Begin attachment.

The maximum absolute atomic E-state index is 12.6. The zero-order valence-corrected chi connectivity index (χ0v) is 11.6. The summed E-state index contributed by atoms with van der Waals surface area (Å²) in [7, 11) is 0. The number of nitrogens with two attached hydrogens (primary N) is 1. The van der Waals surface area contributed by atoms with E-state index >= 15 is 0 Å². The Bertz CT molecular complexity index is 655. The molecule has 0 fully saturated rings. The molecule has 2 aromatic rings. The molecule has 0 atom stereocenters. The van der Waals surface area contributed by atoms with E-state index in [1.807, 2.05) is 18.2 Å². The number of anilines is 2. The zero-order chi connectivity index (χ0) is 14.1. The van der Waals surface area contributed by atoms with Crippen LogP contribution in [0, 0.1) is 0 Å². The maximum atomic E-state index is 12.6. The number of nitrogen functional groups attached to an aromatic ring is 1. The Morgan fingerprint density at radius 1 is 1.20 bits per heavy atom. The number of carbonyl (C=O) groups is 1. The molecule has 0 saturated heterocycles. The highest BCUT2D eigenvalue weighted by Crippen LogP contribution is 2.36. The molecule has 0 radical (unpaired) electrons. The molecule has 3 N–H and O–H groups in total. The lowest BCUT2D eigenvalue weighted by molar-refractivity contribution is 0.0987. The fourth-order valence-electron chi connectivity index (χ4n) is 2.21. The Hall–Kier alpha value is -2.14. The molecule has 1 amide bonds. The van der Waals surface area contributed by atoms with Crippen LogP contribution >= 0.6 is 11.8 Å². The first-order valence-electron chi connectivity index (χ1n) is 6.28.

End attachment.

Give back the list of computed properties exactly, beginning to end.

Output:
The maximum absolute atomic E-state index is 12.6. The zero-order valence-corrected chi connectivity index (χ0v) is 11.6. The summed E-state index contributed by atoms with van der Waals surface area (Å²) in [7, 11) is 0. The number of nitrogens with two attached hydrogens (primary N) is 1. The van der Waals surface area contributed by atoms with E-state index >= 15 is 0 Å². The Bertz CT molecular complexity index is 655. The molecule has 0 fully saturated rings. The molecule has 2 aromatic rings. The molecule has 0 atom stereocenters. The van der Waals surface area contributed by atoms with E-state index in [1.807, 2.05) is 18.2 Å². The number of anilines is 2. The zero-order chi connectivity index (χ0) is 14.1. The van der Waals surface area contributed by atoms with Crippen LogP contribution in [0, 0.1) is 0 Å². The maximum atomic E-state index is 12.6. The number of nitrogen functional groups attached to an aromatic ring is 1. The Morgan fingerprint density at radius 1 is 1.20 bits per heavy atom. The number of carbonyl (C=O) groups is 1. The molecule has 0 saturated heterocycles. The highest BCUT2D eigenvalue weighted by Crippen LogP contribution is 2.36. The molecule has 0 radical (unpaired) electrons. The molecule has 3 N–H and O–H groups in total. The lowest BCUT2D eigenvalue weighted by molar-refractivity contribution is 0.0987. The fourth-order valence-electron chi connectivity index (χ4n) is 2.21. The Hall–Kier alpha value is -2.14. The molecule has 1 amide bonds. The van der Waals surface area contributed by atoms with Crippen LogP contribution >= 0.6 is 11.8 Å². The first-order valence-electron chi connectivity index (χ1n) is 6.28.